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Summary of Third Annual AML Research Conference. Announcement of Fourth

Thanks to Jason Sharman of Cambridge University and dodging shopping fame, those who didn’t attend last January’s conference “Empirical Approaches to Anti-Money Laundering and Financial Crime” are in luck. He has produced an excellent summary of the papers presented at this, the now third annual AML conference jointly sponsored by the Bahamas Central Bank and the Inter-American Development Bank.  

There are dozens if not hundreds of other AML conferences held each year. At these, bankers and their lawyers, accountants, and consultants flyspeck the latest rules, court decisions, and other matters germane to complying with AML laws and regulations. As well they should, for as AML Penalties chronicles in their weekly bulletin, fines for violations are beginning to creep upwards. Conference attendees are also constantly on watch for cheaper ways to meet their legal obligations; AML compliance costs for all financial institutions are currently estimated to exceed $200 billion per year.

Like the first two conferences, last January’s had a much different agenda than those devoted to compliance. Rather than asking “what are the rules” and “how can we comply,” it asked more fundamental ones: “Are the current anti-money laundering rules worth cost?” “Are they keeping dirty money out of the system?” “Are there more cost-effective ways of doing so?”

It is now clear that Russian oligarchs have had little trouble evading the current AML regime. Might this suggest the sponsors of the Bahamas conference are on to something? That the questions they are posing deserve at least as much attention as those discussed at the many compliance conferences?

Next year’s conference will be held January 19 and 20 in Nassau. The announcement is here.

The Maldives: No Safe Haven for Oligarchs’ Yachts

Contrary to recent reports (here, here), Russian oligarchs’ yachts harbored in the Maldives are by no means safe from confiscation. As a party to the United Nations Convention Against Corruption (UNCAC), the Maldives has made bribery, embezzlement, and money laundering crimes under its domestic law (here).  Pursuant to article 46, it pledges “to afford [other UNCAC parties] the widest measure of legal assistance in investigations, prosecutions and judicial proceedings” to enforce their laws against bribery, embezzlement, and money laundering.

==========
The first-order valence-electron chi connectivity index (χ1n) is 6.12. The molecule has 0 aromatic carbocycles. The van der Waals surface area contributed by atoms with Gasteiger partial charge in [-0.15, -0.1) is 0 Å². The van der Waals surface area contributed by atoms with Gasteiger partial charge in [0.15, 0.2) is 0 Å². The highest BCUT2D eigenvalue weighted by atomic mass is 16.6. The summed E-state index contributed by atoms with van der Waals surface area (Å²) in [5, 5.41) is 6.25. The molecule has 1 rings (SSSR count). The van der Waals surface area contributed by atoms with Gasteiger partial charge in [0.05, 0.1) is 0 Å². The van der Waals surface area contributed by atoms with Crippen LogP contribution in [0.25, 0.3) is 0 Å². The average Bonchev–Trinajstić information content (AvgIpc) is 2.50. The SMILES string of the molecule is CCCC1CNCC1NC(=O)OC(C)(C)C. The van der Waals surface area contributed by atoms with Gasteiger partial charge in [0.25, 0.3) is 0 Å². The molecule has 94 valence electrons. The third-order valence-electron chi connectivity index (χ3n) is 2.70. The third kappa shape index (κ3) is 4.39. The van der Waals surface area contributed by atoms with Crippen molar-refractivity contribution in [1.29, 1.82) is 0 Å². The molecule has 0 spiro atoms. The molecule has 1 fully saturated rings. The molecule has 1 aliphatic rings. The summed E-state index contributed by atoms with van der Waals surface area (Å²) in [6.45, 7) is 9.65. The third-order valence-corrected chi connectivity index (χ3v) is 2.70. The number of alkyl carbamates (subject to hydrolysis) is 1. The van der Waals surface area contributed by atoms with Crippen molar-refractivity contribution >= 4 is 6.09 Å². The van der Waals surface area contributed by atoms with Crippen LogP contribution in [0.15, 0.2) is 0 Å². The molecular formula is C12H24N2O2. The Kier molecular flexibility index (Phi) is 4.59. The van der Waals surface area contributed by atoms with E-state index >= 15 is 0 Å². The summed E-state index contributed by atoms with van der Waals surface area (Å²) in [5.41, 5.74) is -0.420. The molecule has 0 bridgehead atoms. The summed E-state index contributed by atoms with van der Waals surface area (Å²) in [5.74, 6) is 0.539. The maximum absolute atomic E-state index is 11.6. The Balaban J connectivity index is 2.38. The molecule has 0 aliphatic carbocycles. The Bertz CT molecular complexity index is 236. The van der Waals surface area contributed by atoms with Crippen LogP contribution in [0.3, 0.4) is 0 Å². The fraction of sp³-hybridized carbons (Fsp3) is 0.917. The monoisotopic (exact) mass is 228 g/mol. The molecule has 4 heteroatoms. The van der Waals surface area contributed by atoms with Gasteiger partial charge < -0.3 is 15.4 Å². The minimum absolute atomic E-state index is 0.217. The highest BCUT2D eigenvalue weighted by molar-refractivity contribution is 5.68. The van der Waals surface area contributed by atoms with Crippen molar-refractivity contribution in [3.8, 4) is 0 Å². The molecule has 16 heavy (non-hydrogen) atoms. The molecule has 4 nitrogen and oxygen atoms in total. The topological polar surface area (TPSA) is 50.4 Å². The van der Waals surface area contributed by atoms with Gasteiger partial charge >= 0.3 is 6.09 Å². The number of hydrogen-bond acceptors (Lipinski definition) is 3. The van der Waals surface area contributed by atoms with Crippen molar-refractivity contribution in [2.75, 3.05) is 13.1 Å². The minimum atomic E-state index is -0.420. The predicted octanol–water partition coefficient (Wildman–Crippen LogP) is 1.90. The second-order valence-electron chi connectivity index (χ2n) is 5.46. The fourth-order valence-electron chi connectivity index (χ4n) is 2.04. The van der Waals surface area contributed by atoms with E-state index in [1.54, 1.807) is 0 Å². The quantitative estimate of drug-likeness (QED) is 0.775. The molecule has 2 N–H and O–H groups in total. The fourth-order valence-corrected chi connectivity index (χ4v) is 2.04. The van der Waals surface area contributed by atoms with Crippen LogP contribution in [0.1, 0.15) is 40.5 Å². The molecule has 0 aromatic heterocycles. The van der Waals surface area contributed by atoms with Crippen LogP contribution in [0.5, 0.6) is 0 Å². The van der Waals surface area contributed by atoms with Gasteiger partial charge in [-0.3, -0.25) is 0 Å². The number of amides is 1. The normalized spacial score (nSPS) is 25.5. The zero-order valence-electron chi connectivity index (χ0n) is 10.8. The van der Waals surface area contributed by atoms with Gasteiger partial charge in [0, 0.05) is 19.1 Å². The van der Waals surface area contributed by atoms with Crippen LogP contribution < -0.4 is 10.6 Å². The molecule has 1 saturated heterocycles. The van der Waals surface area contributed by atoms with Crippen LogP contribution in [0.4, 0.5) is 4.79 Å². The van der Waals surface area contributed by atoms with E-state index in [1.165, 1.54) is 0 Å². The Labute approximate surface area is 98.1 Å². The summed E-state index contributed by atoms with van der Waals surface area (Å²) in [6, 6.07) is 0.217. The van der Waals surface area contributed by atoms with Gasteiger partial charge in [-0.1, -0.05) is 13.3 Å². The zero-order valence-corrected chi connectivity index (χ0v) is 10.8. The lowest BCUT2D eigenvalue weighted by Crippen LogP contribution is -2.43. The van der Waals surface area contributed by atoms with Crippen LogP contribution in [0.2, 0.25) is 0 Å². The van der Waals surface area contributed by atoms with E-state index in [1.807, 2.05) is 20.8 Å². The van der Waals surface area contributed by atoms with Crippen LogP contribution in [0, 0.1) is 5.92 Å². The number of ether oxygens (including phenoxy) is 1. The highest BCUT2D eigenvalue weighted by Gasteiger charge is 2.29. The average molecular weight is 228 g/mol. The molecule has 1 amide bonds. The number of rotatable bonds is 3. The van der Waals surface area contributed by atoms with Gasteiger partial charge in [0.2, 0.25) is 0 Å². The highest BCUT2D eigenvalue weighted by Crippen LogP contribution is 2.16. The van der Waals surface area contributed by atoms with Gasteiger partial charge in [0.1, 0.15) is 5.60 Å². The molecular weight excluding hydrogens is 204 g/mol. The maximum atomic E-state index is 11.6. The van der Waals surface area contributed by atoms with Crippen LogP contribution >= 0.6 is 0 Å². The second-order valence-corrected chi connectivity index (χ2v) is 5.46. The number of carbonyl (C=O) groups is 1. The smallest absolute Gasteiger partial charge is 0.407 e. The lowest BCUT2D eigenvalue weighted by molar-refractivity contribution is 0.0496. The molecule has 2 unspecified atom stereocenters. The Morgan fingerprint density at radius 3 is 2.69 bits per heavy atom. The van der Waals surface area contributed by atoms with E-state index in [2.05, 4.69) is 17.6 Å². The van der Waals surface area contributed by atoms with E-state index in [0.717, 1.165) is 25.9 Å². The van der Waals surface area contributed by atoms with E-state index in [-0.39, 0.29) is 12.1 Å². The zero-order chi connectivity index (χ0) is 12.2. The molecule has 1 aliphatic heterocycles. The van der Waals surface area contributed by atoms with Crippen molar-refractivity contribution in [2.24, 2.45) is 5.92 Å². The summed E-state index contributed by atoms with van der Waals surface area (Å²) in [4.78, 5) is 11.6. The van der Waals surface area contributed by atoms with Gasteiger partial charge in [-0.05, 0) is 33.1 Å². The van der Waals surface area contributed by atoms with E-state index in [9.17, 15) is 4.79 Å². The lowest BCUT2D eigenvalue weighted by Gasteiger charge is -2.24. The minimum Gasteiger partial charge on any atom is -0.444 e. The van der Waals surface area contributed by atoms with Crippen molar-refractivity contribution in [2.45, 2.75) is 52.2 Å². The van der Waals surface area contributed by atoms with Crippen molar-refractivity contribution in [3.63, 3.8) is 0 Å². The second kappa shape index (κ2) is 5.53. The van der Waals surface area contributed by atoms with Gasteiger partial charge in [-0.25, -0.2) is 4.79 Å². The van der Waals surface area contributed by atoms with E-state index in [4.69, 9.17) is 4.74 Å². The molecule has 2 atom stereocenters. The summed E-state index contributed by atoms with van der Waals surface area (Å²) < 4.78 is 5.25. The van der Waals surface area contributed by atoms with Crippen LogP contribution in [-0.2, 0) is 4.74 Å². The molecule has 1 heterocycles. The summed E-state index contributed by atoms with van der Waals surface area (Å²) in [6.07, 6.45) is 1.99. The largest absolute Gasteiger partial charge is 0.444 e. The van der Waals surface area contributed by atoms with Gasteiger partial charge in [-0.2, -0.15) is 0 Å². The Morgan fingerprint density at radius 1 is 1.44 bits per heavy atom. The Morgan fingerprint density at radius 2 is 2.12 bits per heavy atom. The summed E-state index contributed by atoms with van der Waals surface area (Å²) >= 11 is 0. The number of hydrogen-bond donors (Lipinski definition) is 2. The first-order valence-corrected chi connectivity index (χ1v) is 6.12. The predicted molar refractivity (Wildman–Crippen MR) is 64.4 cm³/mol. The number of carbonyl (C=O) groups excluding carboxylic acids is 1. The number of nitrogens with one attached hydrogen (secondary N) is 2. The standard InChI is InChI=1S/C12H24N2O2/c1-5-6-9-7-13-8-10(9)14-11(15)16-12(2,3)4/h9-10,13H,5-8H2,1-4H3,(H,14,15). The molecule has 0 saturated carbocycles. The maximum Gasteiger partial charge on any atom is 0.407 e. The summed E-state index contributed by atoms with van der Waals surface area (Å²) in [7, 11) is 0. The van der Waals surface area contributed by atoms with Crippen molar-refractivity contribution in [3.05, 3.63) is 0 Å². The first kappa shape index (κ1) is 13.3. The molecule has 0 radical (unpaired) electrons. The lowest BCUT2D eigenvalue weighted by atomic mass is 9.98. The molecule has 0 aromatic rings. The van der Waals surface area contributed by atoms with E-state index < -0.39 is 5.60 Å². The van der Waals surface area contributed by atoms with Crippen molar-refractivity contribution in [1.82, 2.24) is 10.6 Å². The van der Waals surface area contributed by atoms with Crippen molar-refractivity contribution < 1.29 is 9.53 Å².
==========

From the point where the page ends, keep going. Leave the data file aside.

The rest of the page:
These provisions put the oligarchs’ yachts at risk of confiscation in two ways. 

One, Maldivian authorities could initiate an action under the domestic antimoney laundering law. Given the evidence on the public record, there is certainly reason (what American law terms “probable cause”) to believe that the yachts were acquired with the proceeds of a crime, likely embezzlement from the Russian state. (Remember, there need not be a conviction for embezzlement in Russia or elsewhere to launch the related prosecution for money laundering.) The yachts’ presence in the Maldives appears to be more than sufficient grounds for its courts to assert jurisdiction under article 13 of the penal code and therefore to issue a “freeze” order which would prevent the yachts from pulling anchor until a final decision on a seizure action issued.

Alternatively, Maldivian courts have the power under UNCAC and domestic law to issue a freeze order at the request of another UNCAC party.  A country where one was built, for example, could open a case to see whether the shipbuilder was paid with the proceeds of a crime, a money laundering offense, and request that the Maldives prevent the yacht from leaving until its case were concluded. 

Some say will say that whatever the law, the Maldives is a small island nation without the guts to stand up to Russia.  Not so. During the UN General Assembly debate on the resolution denouncing Russian aggression, the government not only backed the resolution but its ambassador left no doubts where its stood: “The Maldives has always taken a principled stand on violations of the territorial integrity of a sovereign country, [a] position based on a bedrock belief in the equality of all States and unconditional respect for the principles of the United Nations Charter.”